A big thanks goes out to Peter Christian Johnson and Ferrin Contemporary sharing their fabulous catalog Poise with C-Library. If you are a member of cfile.campus, view the catalog, or begin your 30-day free trial.
Peter Christian Johnson is interested in the mortality of architecture. In his eyes, buildings are much like people; as soon as they are born they begin to decline, fall out of fashion, and in one foul swoop life is seized. This understanding is carefully incorporated into his process inside of the kiln. You might even say the art happens in the kiln.
Ceramic art is time consuming, demanding, requires a specific know-how. Johnson’s work in particular looks to me like the motherboard inside a computer: mathematical, perplexing, an intricate web of data. Even these images from the catalog feel computer generated to me, and that speaks to their symmetrically. But also, they are meant to resemble edifices: a church, an opera house under construction etc. There is no questions that they took a while to produce. Yet, instead of displaying the triumph of hand and skill, as many of those who work in clay choose to do, Johnson melts them, fires them a little too long, a little to hot.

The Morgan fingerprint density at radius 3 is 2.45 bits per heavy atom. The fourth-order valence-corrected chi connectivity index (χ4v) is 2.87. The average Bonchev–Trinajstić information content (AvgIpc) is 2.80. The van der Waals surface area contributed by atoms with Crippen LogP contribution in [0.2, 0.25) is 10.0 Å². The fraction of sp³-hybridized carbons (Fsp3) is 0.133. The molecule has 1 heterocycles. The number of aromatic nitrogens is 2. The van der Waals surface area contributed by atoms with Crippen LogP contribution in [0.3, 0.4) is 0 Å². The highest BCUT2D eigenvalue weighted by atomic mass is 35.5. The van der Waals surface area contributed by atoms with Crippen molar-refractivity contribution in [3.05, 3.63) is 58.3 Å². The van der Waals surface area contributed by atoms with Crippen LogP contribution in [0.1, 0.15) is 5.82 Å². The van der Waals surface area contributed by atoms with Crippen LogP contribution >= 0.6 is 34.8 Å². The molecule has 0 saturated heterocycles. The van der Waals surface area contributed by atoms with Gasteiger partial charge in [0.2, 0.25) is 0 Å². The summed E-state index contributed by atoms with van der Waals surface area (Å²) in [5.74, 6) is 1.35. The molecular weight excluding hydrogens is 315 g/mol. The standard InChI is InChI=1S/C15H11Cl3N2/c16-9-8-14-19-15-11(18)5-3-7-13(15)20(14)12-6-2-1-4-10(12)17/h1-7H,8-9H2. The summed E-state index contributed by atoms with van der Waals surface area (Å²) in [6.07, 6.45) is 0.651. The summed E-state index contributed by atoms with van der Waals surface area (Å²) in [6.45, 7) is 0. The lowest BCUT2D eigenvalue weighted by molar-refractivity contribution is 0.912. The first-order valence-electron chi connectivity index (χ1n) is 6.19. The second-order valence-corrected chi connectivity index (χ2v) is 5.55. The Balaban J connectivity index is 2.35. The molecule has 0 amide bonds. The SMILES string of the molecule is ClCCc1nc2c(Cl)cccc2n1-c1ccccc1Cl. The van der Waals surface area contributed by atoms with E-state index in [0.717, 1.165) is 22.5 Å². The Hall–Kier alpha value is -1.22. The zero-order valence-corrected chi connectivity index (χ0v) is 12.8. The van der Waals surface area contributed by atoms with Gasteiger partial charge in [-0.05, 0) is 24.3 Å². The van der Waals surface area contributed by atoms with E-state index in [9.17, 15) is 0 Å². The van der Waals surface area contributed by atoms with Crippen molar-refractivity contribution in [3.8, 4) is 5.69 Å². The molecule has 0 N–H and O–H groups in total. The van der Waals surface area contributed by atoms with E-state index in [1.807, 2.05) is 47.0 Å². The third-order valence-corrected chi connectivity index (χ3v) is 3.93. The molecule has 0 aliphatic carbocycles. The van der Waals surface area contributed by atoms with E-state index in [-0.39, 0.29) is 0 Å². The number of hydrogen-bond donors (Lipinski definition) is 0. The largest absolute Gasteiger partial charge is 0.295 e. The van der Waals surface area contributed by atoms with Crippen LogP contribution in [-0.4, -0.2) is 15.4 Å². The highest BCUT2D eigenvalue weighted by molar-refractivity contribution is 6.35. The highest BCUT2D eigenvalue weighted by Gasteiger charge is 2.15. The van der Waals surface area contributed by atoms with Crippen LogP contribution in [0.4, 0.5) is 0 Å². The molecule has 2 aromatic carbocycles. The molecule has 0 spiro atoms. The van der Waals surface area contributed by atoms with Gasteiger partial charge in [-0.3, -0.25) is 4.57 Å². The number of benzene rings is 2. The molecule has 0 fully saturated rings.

Its not as if he is reducing them to rubble: the duration and skill are still present. But still he is accelerating the decline of the card towers by spilling ice cream on their tops.
In his catalog essay Glenn Adamson cites Alfred Gell’s story of visiting Salisbury Castle as a young boy, and finding it completely disenchanting, “until he turned the corner and encountered a model of the church built out of matchsticks by a local hobbyist”. Gell attributes this to scale; as a young child he couldn’t comprehend the amount of time and work that went into designing this hulk of a building, but the model was digestible and made use of a comprehensible medium.
Adamson uses this essay to point to our disregard for byproducts of “the machine”, mass produced industry, condominiums, hulks of development. Society is no accustomed to it, rather unimpressed actually. Yet a handmade model of the same building is “enchanting” because it is kind of human.
If you are a member of cfile.campus, view the catalog, or begin your 30-day free trial.